Zero Trust Security Model


The Zero Trust Network, also called Zero Trust Architecture, is a model that was developed in 2010 by the principal analyst John Kindervag. A zero-trust security system helps to protect the enterprise system and improves cybersecurity.

Zero Trust Security Model

The Zero Trust Security Model is a security system concept that focuses on the belief that organizations and incorporations should never believe everything that is either inside or outside its borders and on the other side it must verify and clarify everything and anyone that tries to have a connection to its system before you grant any access to it.

Why Zero Trust?

One of the main reasons for using security models is that cybercrime costs the world billions and trillions of dollars all over the world.

The Annual Cybercrime report has said that cybercrime will cost the world $6 trillion per year in 2020, and this rate is continuous and will increase in the future.

Protection for a New and Cybercrime-Free World

The Zero Trust Security Model of information security kicks the old view that organizations focused on defending perimeters while thinking that everything already inside the perimeter did not constitute a threat, and therefore the organization was clear of any threat inside their parameter.

Security and technology experts suggest that this approach is not working. They point to internal breaches that had happened in the past because of cybercrime and hacking. Data breaches have often happened in the past because, when hackers had the chance to gain access to the organization’s firewalls, they easily got into the internal systems without any resistance. This proves that even firewalls cannot protect a system from a hacker breach. There is also a bad habit of trusting anything and anyone without checking.

Approach Behind Zero Trust

The Zero Trust approach depends upon modern technologies and methods to achieve the target of securing an organization.

The Zero Trust Model calls for businesses to manipulate micro-segmentation and granular perimeter execution based on users, their whereabouts, and other data or information, to find out whether to believe a user, machine, or application that is trying to seek access to a specific part of the enterprise or organization.

Zero Trust also takes care of all other policies, for example, giving users the least access they require to complete the task they want to complete. Creating a Zero Trust environment is not only about putting into practice the separate singular technology associations; it is also about using these and other technologies to impose the idea that no one and nothing should have access until they have proven that they should be trusted.

Of course, organizations know that creating a Zero Trust Security Model is not an overnight achievement. Because it is not easy to achieve something so complex in a single night, it can take years to find the most secure, ideal system possible.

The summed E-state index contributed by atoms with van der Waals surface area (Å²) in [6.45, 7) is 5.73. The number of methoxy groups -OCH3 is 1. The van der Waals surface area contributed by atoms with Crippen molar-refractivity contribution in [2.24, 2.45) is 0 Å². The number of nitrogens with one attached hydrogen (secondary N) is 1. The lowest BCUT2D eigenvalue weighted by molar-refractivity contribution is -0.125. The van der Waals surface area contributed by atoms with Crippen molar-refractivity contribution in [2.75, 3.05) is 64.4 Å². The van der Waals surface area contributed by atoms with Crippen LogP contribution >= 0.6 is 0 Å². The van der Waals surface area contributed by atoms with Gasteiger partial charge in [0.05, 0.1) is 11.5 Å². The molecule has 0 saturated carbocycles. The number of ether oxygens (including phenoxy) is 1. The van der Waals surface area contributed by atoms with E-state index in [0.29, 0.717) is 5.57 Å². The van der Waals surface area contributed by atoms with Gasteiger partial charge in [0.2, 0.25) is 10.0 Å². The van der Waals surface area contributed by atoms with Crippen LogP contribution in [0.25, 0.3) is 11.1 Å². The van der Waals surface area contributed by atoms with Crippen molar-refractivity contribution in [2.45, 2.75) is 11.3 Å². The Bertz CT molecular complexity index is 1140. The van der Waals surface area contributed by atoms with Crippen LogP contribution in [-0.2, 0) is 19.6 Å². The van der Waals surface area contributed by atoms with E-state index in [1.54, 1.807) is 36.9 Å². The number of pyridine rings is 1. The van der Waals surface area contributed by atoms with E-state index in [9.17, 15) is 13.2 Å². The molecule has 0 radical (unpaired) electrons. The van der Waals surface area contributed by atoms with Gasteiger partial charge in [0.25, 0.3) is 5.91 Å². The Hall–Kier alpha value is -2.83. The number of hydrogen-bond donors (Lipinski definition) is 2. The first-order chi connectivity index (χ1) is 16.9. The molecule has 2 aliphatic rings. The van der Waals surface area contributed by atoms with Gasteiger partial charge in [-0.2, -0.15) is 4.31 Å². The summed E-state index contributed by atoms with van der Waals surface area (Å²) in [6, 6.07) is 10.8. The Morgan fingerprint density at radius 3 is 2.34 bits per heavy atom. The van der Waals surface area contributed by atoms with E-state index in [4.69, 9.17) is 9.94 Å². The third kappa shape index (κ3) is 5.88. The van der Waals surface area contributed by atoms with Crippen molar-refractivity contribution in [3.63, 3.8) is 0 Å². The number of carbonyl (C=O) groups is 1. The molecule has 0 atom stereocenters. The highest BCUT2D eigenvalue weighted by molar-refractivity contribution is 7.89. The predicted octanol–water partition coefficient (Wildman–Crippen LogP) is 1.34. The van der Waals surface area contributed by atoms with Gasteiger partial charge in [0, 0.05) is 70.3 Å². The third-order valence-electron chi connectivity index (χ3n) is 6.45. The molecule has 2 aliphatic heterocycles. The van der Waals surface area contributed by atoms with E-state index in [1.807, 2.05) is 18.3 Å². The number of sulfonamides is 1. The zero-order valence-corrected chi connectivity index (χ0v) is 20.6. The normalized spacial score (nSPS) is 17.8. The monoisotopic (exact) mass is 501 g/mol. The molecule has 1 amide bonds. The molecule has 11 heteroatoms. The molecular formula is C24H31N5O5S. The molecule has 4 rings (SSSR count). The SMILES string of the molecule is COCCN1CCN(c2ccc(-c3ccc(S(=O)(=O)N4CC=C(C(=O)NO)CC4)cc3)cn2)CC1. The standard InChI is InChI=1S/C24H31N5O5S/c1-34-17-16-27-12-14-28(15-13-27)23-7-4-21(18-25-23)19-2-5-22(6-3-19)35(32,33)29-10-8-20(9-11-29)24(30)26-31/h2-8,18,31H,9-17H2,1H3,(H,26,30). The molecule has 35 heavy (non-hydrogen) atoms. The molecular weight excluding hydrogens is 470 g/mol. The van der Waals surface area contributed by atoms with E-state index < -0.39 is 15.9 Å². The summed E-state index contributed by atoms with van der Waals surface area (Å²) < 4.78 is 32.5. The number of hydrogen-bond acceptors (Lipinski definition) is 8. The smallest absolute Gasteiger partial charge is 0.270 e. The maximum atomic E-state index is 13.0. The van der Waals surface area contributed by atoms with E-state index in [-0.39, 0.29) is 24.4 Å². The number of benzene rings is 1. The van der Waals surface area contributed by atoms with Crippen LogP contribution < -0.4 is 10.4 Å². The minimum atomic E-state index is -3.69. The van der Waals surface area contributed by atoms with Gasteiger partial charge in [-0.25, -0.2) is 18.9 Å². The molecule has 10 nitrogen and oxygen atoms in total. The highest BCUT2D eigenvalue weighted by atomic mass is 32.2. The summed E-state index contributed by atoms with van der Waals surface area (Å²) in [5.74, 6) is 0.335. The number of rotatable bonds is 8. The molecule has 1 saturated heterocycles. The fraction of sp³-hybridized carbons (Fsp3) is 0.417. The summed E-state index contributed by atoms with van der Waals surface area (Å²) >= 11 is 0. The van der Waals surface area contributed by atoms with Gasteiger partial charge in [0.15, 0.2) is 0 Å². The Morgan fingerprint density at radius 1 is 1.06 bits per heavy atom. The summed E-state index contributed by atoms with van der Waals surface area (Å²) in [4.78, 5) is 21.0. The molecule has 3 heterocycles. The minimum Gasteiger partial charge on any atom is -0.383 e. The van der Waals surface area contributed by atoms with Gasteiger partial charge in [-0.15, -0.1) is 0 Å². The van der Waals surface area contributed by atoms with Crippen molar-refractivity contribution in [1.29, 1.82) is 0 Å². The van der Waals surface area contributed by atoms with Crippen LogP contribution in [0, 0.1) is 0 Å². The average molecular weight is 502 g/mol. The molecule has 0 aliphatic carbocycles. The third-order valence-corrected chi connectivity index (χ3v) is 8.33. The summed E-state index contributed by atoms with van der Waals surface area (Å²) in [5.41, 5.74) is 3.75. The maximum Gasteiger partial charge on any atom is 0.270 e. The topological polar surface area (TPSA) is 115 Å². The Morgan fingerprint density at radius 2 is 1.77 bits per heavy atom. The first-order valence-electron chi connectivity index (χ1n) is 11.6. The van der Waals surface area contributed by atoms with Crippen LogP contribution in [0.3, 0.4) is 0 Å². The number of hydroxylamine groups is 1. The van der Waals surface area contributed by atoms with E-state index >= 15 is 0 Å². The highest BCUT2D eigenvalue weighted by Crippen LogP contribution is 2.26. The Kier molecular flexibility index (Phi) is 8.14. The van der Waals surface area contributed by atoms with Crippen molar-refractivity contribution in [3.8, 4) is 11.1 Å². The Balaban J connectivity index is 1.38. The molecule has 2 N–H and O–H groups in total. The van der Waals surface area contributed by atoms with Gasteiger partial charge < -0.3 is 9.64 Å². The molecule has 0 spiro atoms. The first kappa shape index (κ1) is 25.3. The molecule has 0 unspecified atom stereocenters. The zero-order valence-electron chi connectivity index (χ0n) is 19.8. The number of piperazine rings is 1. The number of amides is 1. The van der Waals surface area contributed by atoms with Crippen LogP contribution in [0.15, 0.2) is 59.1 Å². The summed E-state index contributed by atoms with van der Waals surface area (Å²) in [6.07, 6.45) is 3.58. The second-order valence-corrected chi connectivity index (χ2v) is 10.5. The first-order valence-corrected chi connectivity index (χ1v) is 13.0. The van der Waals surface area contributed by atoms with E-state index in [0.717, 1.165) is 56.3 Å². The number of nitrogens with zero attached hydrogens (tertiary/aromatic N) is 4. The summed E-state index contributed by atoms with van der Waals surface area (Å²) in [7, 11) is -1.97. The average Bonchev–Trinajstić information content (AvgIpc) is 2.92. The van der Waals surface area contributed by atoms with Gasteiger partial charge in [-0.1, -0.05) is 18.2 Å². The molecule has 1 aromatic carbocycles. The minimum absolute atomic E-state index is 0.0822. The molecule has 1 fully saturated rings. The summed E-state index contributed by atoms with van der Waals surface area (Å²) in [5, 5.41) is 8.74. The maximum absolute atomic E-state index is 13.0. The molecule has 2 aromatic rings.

Many companies are shifting to the cloud security system. These systems have the best options to go to Zero Trust. Now is the time to be ready for a Zero Trust transition. All organizations, either large or small, or should have Zero Trust security systems for their data safety.

Many IT experts blindly trust their security system, hoping that their data is kept safe with firewalls, while this is not necessarily true. Everybody has been taught to understand that the firewall is the best thing to keep hackers out of the way. We need to understand that hackers are currently within range of our sensitive data and that any security breach can happen at zany time. It is our responsibility to take care of our security in every possible way.

Organizations also need to know that Zero Trust still requires continuous effort, as does any other IT or security protocol or system, and that certain aspects of the Zero Trust Security Model may develop more challenges than other security protocol systems, according to some experts. Because of the difficulties associated with using Zero Trust Security Models, some companies have not been able to fully put this model into practice.

We should use the Zero Trust Model as a compulsory part of our security management to help in the advancement of security protocols. We should think about the Zero Trust Security Model as an infrastructural transformation. Our security technologies are outdated, and the world is modernizing day by day. But, you have to change the way you take care of the security of your system. You may want to think about ubiquitous security; we have to be reactive, so all we have to do is think about security differently.

In a Zero Trust Model, access may be granted only after checking all the possibilities associated with danger, advantages, and disadvantages. We are now living in an era where we cannot trust that only having a firewall in the system will help save us from hackers and cybercrimes.


In conclusion, Zero Trust should be the rule of organizing strict access to your information or data. This model is simply based on not trusting a single person with sensitive data. We must have Zero Trust Security Models in our systems so that we are safe from hacking. To have maximum security, we must implement Zero Trust security systems in organizations that require tough security for their data. We can no longer only trust firewalls to protect us from cybercrimes, and we have to do something about it ourselves.

About the author

Younis Said

I am a freelancing software project developer, a software engineering graduate and a content writer. I love working with Linux and open-source software.